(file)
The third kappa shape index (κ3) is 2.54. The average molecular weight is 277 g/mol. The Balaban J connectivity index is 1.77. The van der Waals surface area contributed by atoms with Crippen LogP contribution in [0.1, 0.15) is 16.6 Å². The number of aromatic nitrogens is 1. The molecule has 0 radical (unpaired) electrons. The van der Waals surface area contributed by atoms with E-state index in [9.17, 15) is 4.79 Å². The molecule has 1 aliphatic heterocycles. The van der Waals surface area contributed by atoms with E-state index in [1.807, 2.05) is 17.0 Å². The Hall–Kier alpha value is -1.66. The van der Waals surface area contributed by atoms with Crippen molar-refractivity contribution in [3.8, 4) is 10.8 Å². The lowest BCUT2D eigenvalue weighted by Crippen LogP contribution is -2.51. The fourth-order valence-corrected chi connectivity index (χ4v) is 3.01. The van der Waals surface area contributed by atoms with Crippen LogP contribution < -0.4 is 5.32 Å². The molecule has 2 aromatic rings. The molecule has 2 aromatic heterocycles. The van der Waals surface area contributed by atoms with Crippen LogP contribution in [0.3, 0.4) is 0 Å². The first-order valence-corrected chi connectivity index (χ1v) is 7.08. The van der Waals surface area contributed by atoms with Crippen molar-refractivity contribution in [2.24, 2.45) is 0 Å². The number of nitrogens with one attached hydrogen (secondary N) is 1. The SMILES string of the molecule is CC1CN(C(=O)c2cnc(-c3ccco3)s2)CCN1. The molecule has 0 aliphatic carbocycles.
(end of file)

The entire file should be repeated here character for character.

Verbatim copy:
The third kappa shape index (κ3) is 2.54. The average molecular weight is 277 g/mol. The Balaban J connectivity index is 1.77. The van der Waals surface area contributed by atoms with Crippen LogP contribution in [0.1, 0.15) is 16.6 Å². The number of aromatic nitrogens is 1. The molecule has 0 radical (unpaired) electrons. The van der Waals surface area contributed by atoms with E-state index in [9.17, 15) is 4.79 Å². The molecule has 1 aliphatic heterocycles. The van der Waals surface area contributed by atoms with E-state index in [1.807, 2.05) is 17.0 Å². The Hall–Kier alpha value is -1.66. The van der Waals surface area contributed by atoms with Crippen molar-refractivity contribution in [3.8, 4) is 10.8 Å². The lowest BCUT2D eigenvalue weighted by Crippen LogP contribution is -2.51. The fourth-order valence-corrected chi connectivity index (χ4v) is 3.01. The van der Waals surface area contributed by atoms with Crippen LogP contribution < -0.4 is 5.32 Å². The molecule has 2 aromatic rings. The molecule has 2 aromatic heterocycles. The van der Waals surface area contributed by atoms with Crippen LogP contribution in [0.3, 0.4) is 0 Å². The first-order valence-corrected chi connectivity index (χ1v) is 7.08. The van der Waals surface area contributed by atoms with Crippen molar-refractivity contribution in [2.24, 2.45) is 0 Å². The number of nitrogens with one attached hydrogen (secondary N) is 1. The SMILES string of the molecule is CC1CN(C(=O)c2cnc(-c3ccco3)s2)CCN1. The molecule has 0 aliphatic carbocycles.